The Exegetical Method Employed in 1 Peter 2:4-10 -- By: Bradley Cooper

Journal: Conspectus
Volume: CONSPECTUS 01:1 (Mar 2006)
Article: The Exegetical Method Employed in 1 Peter 2:4-10
Author: Bradley Cooper


The Exegetical Method Employed in 1 Peter 2:4-10

Bradley Cooper 1

Abstract

The New Testament writers employed conventional Jewish exegetical techniques of the New Testament era to interpret the Old Testament, but contemporary New Testament interpreters often fail to identify correctly the exegetical methods being employed. Using 1 Peter 2:4–10 as a test case, this article demonstrates the process of identifying the exegetical method New Testament authors used to interpret the Old Testament. One key is for interpreters to rely less on formulaic introductions and phrases as keys to identifying exegetical methods and to take all facets of the methodologies into account.

1. Introduction

One of the greatest aids in studying and interpreting the New Testament’s use of the Old has been the examination of the Jewish exegetical practices of that era.

Biblical interpretation in the New Testament church shows in a remarkable way the Jewishness of earliest Christianity. It

followed exegetical methods common to Judaism and drew its perspective and presuppositions from Jewish backgrounds (Ellis1992:121).

Since the authors of the New Testament have left behind only the results of their hermeneutics, and not a detailed explanation of their processes, modern readers must often compare the Scriptures with contemporary Jewish writings in the attempt to gain a better understanding of their methods. Consequently, the discoveries at Qumran have been particularly valuable, as the exegetical methods employed there were both explained and demonstrated.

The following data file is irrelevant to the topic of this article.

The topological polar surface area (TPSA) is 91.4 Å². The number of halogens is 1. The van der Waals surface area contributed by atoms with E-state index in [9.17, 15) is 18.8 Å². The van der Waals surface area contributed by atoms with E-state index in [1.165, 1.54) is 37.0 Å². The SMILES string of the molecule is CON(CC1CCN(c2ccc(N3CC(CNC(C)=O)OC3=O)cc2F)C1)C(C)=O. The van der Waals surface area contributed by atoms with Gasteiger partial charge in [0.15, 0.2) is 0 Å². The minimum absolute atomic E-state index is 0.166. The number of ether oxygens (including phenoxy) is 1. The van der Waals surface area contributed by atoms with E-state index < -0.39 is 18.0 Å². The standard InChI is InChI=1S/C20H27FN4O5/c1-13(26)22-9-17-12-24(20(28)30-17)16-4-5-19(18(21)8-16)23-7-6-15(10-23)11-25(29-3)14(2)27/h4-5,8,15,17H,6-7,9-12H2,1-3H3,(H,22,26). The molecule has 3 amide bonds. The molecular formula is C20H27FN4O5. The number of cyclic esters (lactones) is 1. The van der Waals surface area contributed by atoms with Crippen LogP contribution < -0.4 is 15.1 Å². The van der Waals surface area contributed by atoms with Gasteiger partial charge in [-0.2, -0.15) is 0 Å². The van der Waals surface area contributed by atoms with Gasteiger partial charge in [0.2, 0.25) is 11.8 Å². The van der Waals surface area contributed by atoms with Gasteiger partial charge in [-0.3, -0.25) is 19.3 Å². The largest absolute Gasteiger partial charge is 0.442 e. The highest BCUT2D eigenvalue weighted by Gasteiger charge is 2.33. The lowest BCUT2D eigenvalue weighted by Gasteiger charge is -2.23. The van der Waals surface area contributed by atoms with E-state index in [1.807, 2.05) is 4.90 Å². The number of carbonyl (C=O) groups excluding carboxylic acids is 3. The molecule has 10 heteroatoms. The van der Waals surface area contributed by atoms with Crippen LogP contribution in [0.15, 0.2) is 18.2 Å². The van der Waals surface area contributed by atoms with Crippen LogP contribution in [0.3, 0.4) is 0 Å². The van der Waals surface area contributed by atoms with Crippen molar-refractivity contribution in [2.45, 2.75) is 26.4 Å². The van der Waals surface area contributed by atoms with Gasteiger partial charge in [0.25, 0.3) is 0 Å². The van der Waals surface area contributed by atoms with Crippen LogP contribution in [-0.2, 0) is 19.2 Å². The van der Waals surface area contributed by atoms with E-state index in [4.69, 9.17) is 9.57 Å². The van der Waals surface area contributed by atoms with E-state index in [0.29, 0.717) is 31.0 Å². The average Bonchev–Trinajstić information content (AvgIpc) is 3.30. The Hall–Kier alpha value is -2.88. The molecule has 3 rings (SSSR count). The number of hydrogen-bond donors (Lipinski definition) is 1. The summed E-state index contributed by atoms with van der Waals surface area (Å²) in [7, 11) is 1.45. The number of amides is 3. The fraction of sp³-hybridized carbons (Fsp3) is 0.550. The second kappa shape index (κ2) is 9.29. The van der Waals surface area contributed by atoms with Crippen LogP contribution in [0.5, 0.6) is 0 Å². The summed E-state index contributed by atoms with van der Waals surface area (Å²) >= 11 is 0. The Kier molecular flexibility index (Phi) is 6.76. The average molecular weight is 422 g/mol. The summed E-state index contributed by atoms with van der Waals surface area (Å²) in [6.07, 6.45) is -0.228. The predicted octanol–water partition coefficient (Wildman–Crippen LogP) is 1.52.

Unfortunately, the existence of such supplementary material does not always guaranty a clear picture of the exegetical method employed by the New Testament authors. In 1 Peter 2:4–10, for example, modern scholars have variously argued that the method employed by Peter is midrash, typology or pesher.2 These differing opinions may partially result from the uncertainty of the terms themselves.

Much confusion exists with regard to the use of the terms “pesher” and “midrash.” The definitions of these terms are not fixed even in the technical literature. Often when these terms are used, they are not clearly defined (Bock 1985:311).

Additionally, the occasional lack of textual keys, such as formulaic introductions or phrasing, serves to increase the difficulty of distinguishing between the similarities of certain methods....

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